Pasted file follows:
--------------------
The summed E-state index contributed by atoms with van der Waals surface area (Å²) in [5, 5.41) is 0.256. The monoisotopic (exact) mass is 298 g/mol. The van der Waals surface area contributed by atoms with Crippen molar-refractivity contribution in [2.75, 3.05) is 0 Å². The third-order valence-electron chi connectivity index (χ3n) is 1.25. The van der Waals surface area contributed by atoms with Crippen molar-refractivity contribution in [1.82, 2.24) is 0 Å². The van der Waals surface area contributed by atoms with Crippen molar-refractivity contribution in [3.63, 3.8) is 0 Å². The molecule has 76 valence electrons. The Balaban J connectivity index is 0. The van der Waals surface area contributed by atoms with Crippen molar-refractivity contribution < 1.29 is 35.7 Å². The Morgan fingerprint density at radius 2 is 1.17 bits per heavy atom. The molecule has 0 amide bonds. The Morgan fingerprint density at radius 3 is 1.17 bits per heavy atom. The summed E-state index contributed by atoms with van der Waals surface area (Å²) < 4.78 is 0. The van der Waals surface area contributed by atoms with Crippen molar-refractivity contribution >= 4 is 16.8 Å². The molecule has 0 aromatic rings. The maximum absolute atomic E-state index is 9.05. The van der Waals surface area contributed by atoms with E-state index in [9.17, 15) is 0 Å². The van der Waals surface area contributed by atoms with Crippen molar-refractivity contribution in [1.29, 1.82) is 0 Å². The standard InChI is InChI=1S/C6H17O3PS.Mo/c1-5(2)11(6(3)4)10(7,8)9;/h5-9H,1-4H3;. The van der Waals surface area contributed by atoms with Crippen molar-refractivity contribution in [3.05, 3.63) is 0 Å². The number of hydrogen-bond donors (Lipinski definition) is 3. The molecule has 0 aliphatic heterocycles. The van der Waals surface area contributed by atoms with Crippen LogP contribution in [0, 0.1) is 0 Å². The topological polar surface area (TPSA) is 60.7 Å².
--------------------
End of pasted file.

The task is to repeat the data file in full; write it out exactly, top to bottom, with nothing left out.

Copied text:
The summed E-state index contributed by atoms with van der Waals surface area (Å²) in [5, 5.41) is 0.256. The monoisotopic (exact) mass is 298 g/mol. The van der Waals surface area contributed by atoms with Crippen molar-refractivity contribution in [2.75, 3.05) is 0 Å². The third-order valence-electron chi connectivity index (χ3n) is 1.25. The van der Waals surface area contributed by atoms with Crippen molar-refractivity contribution in [1.82, 2.24) is 0 Å². The van der Waals surface area contributed by atoms with Crippen molar-refractivity contribution in [3.63, 3.8) is 0 Å². The molecule has 76 valence electrons. The Balaban J connectivity index is 0. The van der Waals surface area contributed by atoms with Crippen molar-refractivity contribution < 1.29 is 35.7 Å². The Morgan fingerprint density at radius 2 is 1.17 bits per heavy atom. The molecule has 0 amide bonds. The Morgan fingerprint density at radius 3 is 1.17 bits per heavy atom. The summed E-state index contributed by atoms with van der Waals surface area (Å²) < 4.78 is 0. The van der Waals surface area contributed by atoms with Crippen molar-refractivity contribution >= 4 is 16.8 Å². The molecule has 0 aromatic rings. The maximum absolute atomic E-state index is 9.05. The van der Waals surface area contributed by atoms with E-state index in [9.17, 15) is 0 Å². The van der Waals surface area contributed by atoms with Crippen molar-refractivity contribution in [1.29, 1.82) is 0 Å². The standard InChI is InChI=1S/C6H17O3PS.Mo/c1-5(2)11(6(3)4)10(7,8)9;/h5-9H,1-4H3;. The van der Waals surface area contributed by atoms with Crippen molar-refractivity contribution in [3.05, 3.63) is 0 Å². The number of hydrogen-bond donors (Lipinski definition) is 3. The molecule has 0 aliphatic heterocycles. The van der Waals surface area contributed by atoms with Crippen LogP contribution in [0, 0.1) is 0 Å². The topological polar surface area (TPSA) is 60.7 Å².